Eyes on Dimona

Al-Ahram Weekly #497
31 August - 6 September 2000
Published in Cairo by AL-AHRAM

by Omayma Abdel-Latif

It took the world many years to see pictures of Dimona, Israel's aging nuclear reactor. The plant had been shrouded in secrecy in line with a long-standing policy of concealment, outright deception and what many experts describe as "nuclear ambiguity." The rare imagery, taken on 4 July by Space Imaging Corporation's Ikonos satellite, was shown on the Web site of the Federation of American Scientists (FAS). The site exhibits more than seven overview images of the Dimona complex and the surrounding locations, one of which is believed to be the burial ground of low-level nuclear waste.

Nuclear experts interviewed by Al-Ahram Weekly believe this is the first time that the public has access to data and images of Israel's notorious nuclear facility. Perhaps a more important revelation, however, is what the report described as "the most significant finding": Israel's nuclear weapons stockpile probably consists of between 100 to 200 nuclear weapons, contrary to previous reports that Israel might possess as many as 400 N-bombs.

"This again confirms Israel's possession of nuclear weapons," Fawzi Hammad, former head of the Egyptian Atomic Energy Authority, told the Weekly. "The most significant finding is that the data confirms that Israel has 200 nuclear warheads, proving that Dimona has a big inventory, even bigger than what some of the big powers may possess," Hammad said.

The images were compared to other pictures of the nuclear complex taken by a US reconnaissance satellite in 1971. The images show that modest changes have taken place in the central part of the complex over the past 30 years, but dozens of smaller buildings were built during the same period.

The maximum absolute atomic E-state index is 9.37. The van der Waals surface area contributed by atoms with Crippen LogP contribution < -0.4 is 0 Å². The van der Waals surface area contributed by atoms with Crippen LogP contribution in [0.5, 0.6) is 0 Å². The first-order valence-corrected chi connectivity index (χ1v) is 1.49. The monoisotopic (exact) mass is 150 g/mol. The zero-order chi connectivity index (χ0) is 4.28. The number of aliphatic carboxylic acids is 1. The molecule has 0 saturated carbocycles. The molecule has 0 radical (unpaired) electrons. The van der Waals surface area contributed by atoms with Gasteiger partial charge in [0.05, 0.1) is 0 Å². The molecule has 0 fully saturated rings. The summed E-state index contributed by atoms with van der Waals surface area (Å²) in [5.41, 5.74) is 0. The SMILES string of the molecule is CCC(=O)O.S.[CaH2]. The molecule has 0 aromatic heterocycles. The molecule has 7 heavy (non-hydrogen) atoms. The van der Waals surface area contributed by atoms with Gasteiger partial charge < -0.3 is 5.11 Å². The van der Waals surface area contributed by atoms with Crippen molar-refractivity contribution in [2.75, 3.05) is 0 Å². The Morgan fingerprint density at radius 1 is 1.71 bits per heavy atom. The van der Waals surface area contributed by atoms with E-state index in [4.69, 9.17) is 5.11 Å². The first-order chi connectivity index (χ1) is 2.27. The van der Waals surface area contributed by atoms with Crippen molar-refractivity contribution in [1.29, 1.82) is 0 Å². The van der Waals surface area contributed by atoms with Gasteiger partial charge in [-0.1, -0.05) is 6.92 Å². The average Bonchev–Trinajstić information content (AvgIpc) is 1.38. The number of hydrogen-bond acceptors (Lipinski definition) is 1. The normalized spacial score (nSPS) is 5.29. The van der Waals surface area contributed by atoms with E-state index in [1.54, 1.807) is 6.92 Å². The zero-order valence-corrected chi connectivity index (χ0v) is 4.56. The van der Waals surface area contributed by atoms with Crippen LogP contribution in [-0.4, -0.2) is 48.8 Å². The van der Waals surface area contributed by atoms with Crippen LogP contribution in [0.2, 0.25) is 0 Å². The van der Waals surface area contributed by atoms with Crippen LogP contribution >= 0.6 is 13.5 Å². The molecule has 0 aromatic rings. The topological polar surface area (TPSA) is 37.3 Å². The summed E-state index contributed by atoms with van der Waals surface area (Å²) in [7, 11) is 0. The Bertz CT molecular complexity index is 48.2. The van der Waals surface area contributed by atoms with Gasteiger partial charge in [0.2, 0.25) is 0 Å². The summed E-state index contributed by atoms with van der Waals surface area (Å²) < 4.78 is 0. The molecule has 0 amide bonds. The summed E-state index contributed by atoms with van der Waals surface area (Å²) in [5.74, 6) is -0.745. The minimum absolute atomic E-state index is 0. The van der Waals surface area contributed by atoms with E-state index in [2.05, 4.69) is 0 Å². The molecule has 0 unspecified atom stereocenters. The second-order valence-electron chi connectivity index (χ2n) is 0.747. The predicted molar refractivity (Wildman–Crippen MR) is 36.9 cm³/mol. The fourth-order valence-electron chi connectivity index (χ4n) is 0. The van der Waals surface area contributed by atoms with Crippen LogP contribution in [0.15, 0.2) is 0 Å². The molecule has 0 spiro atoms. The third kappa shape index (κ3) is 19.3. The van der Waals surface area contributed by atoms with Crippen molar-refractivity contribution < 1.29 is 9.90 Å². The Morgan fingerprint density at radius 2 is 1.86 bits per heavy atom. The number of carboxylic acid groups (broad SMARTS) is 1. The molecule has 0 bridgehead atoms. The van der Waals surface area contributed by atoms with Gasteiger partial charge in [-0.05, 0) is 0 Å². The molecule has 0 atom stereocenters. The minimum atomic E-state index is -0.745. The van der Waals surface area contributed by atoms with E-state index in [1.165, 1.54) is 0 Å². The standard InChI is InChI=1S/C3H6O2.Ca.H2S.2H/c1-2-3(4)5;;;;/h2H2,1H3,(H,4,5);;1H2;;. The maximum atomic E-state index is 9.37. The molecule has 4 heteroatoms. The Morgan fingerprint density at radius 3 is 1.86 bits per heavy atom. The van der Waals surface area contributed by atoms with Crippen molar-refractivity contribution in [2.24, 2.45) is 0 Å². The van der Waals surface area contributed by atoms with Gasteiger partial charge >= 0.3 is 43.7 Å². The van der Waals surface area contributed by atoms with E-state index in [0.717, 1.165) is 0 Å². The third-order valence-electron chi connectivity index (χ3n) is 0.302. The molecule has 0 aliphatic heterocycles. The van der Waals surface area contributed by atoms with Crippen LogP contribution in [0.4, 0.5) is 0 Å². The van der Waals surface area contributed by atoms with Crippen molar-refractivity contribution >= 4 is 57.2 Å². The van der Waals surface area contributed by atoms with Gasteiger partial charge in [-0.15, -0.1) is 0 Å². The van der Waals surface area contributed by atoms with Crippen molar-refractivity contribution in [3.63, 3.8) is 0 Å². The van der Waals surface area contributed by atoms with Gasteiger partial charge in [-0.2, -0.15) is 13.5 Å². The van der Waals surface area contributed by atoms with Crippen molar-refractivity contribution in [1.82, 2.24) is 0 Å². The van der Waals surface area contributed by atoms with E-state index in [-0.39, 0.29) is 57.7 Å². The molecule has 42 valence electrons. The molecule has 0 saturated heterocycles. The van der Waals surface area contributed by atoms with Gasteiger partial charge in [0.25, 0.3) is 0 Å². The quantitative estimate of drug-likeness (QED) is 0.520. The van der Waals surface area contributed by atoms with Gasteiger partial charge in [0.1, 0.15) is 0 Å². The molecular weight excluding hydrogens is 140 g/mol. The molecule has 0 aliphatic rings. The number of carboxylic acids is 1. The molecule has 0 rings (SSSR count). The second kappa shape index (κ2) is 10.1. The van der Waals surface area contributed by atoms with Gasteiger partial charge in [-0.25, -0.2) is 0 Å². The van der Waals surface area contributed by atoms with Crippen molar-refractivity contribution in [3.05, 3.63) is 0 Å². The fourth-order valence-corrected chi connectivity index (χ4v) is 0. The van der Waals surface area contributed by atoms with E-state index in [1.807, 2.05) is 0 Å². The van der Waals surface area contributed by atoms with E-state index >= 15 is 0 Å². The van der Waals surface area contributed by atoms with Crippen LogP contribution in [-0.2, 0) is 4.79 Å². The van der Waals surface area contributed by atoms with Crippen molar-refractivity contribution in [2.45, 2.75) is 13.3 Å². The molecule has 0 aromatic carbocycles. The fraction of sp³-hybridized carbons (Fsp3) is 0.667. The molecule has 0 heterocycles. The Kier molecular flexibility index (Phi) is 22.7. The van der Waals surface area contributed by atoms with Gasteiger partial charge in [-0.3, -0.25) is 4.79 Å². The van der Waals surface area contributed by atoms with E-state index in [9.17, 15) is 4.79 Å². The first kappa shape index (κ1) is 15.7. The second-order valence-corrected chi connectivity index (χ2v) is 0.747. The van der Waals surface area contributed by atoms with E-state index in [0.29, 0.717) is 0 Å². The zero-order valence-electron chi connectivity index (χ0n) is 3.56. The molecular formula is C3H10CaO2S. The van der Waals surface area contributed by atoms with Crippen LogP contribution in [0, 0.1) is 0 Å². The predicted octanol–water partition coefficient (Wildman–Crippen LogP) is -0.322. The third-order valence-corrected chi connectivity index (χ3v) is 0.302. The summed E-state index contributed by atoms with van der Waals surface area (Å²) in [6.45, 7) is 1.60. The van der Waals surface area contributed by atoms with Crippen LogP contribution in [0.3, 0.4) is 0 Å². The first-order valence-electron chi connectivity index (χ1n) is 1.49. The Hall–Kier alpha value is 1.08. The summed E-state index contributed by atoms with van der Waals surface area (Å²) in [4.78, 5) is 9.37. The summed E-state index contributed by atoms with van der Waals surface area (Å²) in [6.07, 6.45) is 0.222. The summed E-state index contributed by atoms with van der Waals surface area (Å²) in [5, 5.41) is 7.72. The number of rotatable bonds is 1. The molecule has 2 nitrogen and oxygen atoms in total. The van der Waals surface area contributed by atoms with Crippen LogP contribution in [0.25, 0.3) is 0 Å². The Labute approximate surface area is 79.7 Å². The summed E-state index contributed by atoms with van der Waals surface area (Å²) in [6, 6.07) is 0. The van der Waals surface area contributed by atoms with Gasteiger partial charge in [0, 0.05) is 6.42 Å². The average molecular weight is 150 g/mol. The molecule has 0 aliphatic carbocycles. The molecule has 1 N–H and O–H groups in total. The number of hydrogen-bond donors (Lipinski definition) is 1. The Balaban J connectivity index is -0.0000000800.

Another important revelation made by the report, according to Abdel-Gawad Emara, a member of the Egyptian Nuclear Safety Authority, is that the reactor is aging, given that it was built in 1963, yet it continues to be the site of intensive nuclear activity, raising concerns about its safety. The report does not mention whether measures Emara called the "life extension" of the complex -- a procedure which minimises the effects of aging and the likelihood of nuclear leakage -- had been taken.

"The danger lies in the fact that the reactor is old and has never been open to international inspection, meaning we don't know what's going on in there. Therefore, it remains a suspect nuclear threat next door," Emara said.

Sources at the FAS said the federation's main task is to monitor nuclear activities around the globe. They added that the United States has always turned a blind eye to Israel's nuclear activity provided it does not conduct nuclear tests.

It was precisely this point which topped the agenda when US Energy Secretary Bill Richardson visited Egypt two months ago. According to Hammad, Egyptian scientists and officials urged that pressure be put on Israel to reveal its nuclear facilities and allow international inspection. Richardson's response, according to Hammad, was, "We will look into the matter."

"We demanded that the nuclear complex at Dimona, in particular, be opened to inspection because of the threats it is likely to pose to neighbouring countries," Hammad told the Weekly. He believes the publication of the images and data on Dimona on the FAS site is but one step towards greater transparency on Israel's secret nuclear activities, breaking the long-standing information blackout.